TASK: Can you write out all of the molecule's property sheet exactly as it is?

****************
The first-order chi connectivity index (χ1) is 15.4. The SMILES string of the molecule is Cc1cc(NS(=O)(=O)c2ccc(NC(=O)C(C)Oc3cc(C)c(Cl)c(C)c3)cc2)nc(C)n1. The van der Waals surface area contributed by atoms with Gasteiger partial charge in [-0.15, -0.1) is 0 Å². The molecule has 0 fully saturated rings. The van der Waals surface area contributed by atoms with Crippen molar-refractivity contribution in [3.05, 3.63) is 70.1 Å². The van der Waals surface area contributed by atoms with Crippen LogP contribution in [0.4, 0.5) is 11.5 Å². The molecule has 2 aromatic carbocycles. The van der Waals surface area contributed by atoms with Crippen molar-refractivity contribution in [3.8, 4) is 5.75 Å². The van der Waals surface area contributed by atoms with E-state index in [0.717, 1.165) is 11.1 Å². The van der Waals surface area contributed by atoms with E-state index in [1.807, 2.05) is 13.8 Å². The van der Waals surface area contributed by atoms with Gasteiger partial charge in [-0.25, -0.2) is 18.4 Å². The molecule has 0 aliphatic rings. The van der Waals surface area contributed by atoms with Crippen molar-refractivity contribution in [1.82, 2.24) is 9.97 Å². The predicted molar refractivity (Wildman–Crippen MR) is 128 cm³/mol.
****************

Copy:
The first-order chi connectivity index (χ1) is 15.4. The SMILES string of the molecule is Cc1cc(NS(=O)(=O)c2ccc(NC(=O)C(C)Oc3cc(C)c(Cl)c(C)c3)cc2)nc(C)n1. The van der Waals surface area contributed by atoms with Gasteiger partial charge in [-0.15, -0.1) is 0 Å². The molecule has 0 fully saturated rings. The van der Waals surface area contributed by atoms with Crippen molar-refractivity contribution in [3.05, 3.63) is 70.1 Å². The van der Waals surface area contributed by atoms with Crippen LogP contribution in [0.4, 0.5) is 11.5 Å². The molecule has 2 aromatic carbocycles. The van der Waals surface area contributed by atoms with Crippen molar-refractivity contribution in [3.8, 4) is 5.75 Å². The van der Waals surface area contributed by atoms with E-state index in [0.717, 1.165) is 11.1 Å². The van der Waals surface area contributed by atoms with E-state index in [1.807, 2.05) is 13.8 Å². The van der Waals surface area contributed by atoms with Gasteiger partial charge in [-0.25, -0.2) is 18.4 Å². The molecule has 0 aliphatic rings. The van der Waals surface area contributed by atoms with Crippen molar-refractivity contribution in [1.82, 2.24) is 9.97 Å². The predicted molar refractivity (Wildman–Crippen MR) is 128 cm³/mol.